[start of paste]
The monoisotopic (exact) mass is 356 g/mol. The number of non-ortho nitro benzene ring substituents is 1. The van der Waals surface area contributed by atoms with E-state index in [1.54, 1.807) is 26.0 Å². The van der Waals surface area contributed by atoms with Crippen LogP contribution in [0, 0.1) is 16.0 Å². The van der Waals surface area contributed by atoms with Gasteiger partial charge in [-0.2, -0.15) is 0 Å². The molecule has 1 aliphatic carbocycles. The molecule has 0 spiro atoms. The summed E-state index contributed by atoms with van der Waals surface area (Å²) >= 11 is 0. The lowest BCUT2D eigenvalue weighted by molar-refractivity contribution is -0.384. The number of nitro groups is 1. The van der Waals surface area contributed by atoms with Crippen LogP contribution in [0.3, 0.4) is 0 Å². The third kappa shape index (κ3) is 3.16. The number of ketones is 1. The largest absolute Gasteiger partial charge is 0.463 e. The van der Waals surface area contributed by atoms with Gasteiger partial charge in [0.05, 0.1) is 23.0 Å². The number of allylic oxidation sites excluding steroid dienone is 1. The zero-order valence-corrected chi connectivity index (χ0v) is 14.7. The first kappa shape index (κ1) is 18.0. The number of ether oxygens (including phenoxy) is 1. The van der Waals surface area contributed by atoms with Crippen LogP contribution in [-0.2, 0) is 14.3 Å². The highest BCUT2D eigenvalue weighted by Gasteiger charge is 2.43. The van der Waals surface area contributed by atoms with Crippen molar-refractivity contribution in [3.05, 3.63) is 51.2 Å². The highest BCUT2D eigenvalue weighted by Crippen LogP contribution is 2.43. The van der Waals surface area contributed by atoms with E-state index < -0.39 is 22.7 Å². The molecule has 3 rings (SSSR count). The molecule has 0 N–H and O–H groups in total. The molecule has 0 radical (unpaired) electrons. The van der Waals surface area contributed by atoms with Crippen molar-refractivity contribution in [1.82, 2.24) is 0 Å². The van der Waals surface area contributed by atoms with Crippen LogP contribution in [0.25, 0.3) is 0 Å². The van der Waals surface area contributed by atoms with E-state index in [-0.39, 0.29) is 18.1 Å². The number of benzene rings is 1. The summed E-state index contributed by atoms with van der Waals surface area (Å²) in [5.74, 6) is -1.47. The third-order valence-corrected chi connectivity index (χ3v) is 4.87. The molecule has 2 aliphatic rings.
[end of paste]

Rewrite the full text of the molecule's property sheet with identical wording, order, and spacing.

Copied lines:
The monoisotopic (exact) mass is 356 g/mol. The number of non-ortho nitro benzene ring substituents is 1. The van der Waals surface area contributed by atoms with E-state index in [1.54, 1.807) is 26.0 Å². The van der Waals surface area contributed by atoms with Crippen LogP contribution in [0, 0.1) is 16.0 Å². The van der Waals surface area contributed by atoms with Gasteiger partial charge in [-0.2, -0.15) is 0 Å². The molecule has 1 aliphatic carbocycles. The molecule has 0 spiro atoms. The summed E-state index contributed by atoms with van der Waals surface area (Å²) >= 11 is 0. The lowest BCUT2D eigenvalue weighted by molar-refractivity contribution is -0.384. The number of nitro groups is 1. The van der Waals surface area contributed by atoms with Crippen LogP contribution in [0.3, 0.4) is 0 Å². The third kappa shape index (κ3) is 3.16. The number of ketones is 1. The largest absolute Gasteiger partial charge is 0.463 e. The van der Waals surface area contributed by atoms with Gasteiger partial charge in [0.05, 0.1) is 23.0 Å². The number of allylic oxidation sites excluding steroid dienone is 1. The zero-order valence-corrected chi connectivity index (χ0v) is 14.7. The first kappa shape index (κ1) is 18.0. The number of ether oxygens (including phenoxy) is 1. The van der Waals surface area contributed by atoms with Crippen LogP contribution in [-0.2, 0) is 14.3 Å². The highest BCUT2D eigenvalue weighted by Gasteiger charge is 2.43. The van der Waals surface area contributed by atoms with Crippen molar-refractivity contribution in [3.05, 3.63) is 51.2 Å². The highest BCUT2D eigenvalue weighted by Crippen LogP contribution is 2.43. The van der Waals surface area contributed by atoms with E-state index < -0.39 is 22.7 Å². The molecule has 3 rings (SSSR count). The molecule has 0 N–H and O–H groups in total. The molecule has 0 radical (unpaired) electrons. The van der Waals surface area contributed by atoms with Crippen molar-refractivity contribution in [1.82, 2.24) is 0 Å². The van der Waals surface area contributed by atoms with Crippen LogP contribution in [0.25, 0.3) is 0 Å². The van der Waals surface area contributed by atoms with E-state index in [-0.39, 0.29) is 18.1 Å². The number of benzene rings is 1. The summed E-state index contributed by atoms with van der Waals surface area (Å²) in [5.74, 6) is -1.47. The third-order valence-corrected chi connectivity index (χ3v) is 4.87. The molecule has 2 aliphatic rings.